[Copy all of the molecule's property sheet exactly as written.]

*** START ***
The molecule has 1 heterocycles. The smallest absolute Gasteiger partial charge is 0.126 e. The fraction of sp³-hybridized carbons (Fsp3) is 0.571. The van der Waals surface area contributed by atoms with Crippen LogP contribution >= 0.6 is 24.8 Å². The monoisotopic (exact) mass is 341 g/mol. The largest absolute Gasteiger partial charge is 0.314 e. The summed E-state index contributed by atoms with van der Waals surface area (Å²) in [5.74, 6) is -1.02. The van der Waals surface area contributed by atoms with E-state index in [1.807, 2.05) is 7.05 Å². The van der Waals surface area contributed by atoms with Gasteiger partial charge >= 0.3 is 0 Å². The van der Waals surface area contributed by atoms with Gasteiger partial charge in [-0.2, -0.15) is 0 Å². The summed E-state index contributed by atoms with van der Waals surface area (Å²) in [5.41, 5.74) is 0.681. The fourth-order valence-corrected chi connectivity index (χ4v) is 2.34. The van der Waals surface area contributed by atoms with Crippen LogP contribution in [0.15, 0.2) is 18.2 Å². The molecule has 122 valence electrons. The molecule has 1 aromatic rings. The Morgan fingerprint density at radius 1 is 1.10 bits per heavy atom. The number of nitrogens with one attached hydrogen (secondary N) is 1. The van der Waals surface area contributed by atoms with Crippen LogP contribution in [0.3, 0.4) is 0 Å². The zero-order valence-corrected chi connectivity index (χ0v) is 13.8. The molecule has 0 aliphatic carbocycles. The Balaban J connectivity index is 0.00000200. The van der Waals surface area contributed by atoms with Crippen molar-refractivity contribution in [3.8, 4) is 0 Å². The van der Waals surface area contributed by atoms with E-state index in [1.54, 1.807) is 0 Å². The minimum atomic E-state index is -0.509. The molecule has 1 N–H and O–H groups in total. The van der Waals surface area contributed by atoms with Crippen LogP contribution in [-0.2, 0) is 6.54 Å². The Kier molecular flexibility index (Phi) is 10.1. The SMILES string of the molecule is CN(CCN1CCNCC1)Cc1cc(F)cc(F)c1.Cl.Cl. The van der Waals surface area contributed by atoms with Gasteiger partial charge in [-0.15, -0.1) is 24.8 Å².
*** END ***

The molecule has 1 heterocycles. The smallest absolute Gasteiger partial charge is 0.126 e. The fraction of sp³-hybridized carbons (Fsp3) is 0.571. The van der Waals surface area contributed by atoms with Crippen LogP contribution >= 0.6 is 24.8 Å². The monoisotopic (exact) mass is 341 g/mol. The largest absolute Gasteiger partial charge is 0.314 e. The summed E-state index contributed by atoms with van der Waals surface area (Å²) in [5.74, 6) is -1.02. The van der Waals surface area contributed by atoms with E-state index in [1.807, 2.05) is 7.05 Å². The van der Waals surface area contributed by atoms with Gasteiger partial charge >= 0.3 is 0 Å². The van der Waals surface area contributed by atoms with Gasteiger partial charge in [-0.2, -0.15) is 0 Å². The summed E-state index contributed by atoms with van der Waals surface area (Å²) in [5.41, 5.74) is 0.681. The fourth-order valence-corrected chi connectivity index (χ4v) is 2.34. The van der Waals surface area contributed by atoms with Crippen LogP contribution in [0.15, 0.2) is 18.2 Å². The molecule has 122 valence electrons. The molecule has 1 aromatic rings. The Morgan fingerprint density at radius 1 is 1.10 bits per heavy atom. The number of nitrogens with one attached hydrogen (secondary N) is 1. The van der Waals surface area contributed by atoms with Crippen LogP contribution in [0.3, 0.4) is 0 Å². The zero-order valence-corrected chi connectivity index (χ0v) is 13.8. The molecule has 0 aliphatic carbocycles. The Balaban J connectivity index is 0.00000200. The van der Waals surface area contributed by atoms with Crippen molar-refractivity contribution in [3.8, 4) is 0 Å². The van der Waals surface area contributed by atoms with E-state index in [1.54, 1.807) is 0 Å². The minimum atomic E-state index is -0.509. The molecule has 1 N–H and O–H groups in total. The van der Waals surface area contributed by atoms with Crippen LogP contribution in [-0.2, 0) is 6.54 Å². The Kier molecular flexibility index (Phi) is 10.1. The SMILES string of the molecule is CN(CCN1CCNCC1)Cc1cc(F)cc(F)c1.Cl.Cl. The van der Waals surface area contributed by atoms with Gasteiger partial charge in [-0.15, -0.1) is 24.8 Å².